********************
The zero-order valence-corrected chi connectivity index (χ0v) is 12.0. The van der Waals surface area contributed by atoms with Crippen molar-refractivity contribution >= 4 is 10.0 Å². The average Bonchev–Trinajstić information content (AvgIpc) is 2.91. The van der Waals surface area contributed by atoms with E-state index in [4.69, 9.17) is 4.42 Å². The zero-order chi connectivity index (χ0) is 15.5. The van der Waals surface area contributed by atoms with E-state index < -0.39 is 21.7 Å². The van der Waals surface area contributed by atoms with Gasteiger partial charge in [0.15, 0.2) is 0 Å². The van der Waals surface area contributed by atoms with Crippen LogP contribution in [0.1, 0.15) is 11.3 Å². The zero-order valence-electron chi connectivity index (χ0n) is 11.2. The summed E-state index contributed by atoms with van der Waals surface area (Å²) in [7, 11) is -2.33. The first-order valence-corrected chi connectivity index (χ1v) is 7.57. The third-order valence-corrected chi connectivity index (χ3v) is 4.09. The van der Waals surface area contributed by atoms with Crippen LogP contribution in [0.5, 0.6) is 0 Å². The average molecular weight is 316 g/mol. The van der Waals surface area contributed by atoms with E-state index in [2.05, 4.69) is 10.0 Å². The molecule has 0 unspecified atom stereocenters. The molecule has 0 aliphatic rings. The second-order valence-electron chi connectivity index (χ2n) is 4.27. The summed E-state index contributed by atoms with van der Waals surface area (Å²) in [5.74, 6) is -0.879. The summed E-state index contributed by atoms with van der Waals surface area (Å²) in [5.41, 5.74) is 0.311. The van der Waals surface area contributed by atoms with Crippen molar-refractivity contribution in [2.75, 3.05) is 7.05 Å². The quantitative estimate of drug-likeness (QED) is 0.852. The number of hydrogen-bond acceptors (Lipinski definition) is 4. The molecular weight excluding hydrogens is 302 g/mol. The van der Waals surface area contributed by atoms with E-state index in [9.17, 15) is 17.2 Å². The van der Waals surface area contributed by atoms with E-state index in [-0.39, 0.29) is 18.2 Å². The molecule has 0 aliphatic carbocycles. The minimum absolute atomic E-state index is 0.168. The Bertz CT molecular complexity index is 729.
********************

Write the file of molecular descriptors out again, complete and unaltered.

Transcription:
The zero-order valence-corrected chi connectivity index (χ0v) is 12.0. The van der Waals surface area contributed by atoms with Crippen molar-refractivity contribution >= 4 is 10.0 Å². The average Bonchev–Trinajstić information content (AvgIpc) is 2.91. The van der Waals surface area contributed by atoms with E-state index in [4.69, 9.17) is 4.42 Å². The zero-order chi connectivity index (χ0) is 15.5. The van der Waals surface area contributed by atoms with E-state index < -0.39 is 21.7 Å². The van der Waals surface area contributed by atoms with Gasteiger partial charge in [0.15, 0.2) is 0 Å². The van der Waals surface area contributed by atoms with Crippen LogP contribution in [0.1, 0.15) is 11.3 Å². The zero-order valence-electron chi connectivity index (χ0n) is 11.2. The summed E-state index contributed by atoms with van der Waals surface area (Å²) in [7, 11) is -2.33. The first-order valence-corrected chi connectivity index (χ1v) is 7.57. The third-order valence-corrected chi connectivity index (χ3v) is 4.09. The van der Waals surface area contributed by atoms with Crippen LogP contribution in [0.5, 0.6) is 0 Å². The average molecular weight is 316 g/mol. The van der Waals surface area contributed by atoms with E-state index in [2.05, 4.69) is 10.0 Å². The molecule has 0 unspecified atom stereocenters. The molecule has 0 aliphatic rings. The second-order valence-electron chi connectivity index (χ2n) is 4.27. The summed E-state index contributed by atoms with van der Waals surface area (Å²) in [5.74, 6) is -0.879. The summed E-state index contributed by atoms with van der Waals surface area (Å²) in [5.41, 5.74) is 0.311. The van der Waals surface area contributed by atoms with Crippen molar-refractivity contribution in [2.75, 3.05) is 7.05 Å². The quantitative estimate of drug-likeness (QED) is 0.852. The number of hydrogen-bond acceptors (Lipinski definition) is 4. The molecular weight excluding hydrogens is 302 g/mol. The van der Waals surface area contributed by atoms with E-state index in [9.17, 15) is 17.2 Å². The van der Waals surface area contributed by atoms with E-state index in [-0.39, 0.29) is 18.2 Å². The molecule has 0 aliphatic carbocycles. The minimum absolute atomic E-state index is 0.168. The Bertz CT molecular complexity index is 729.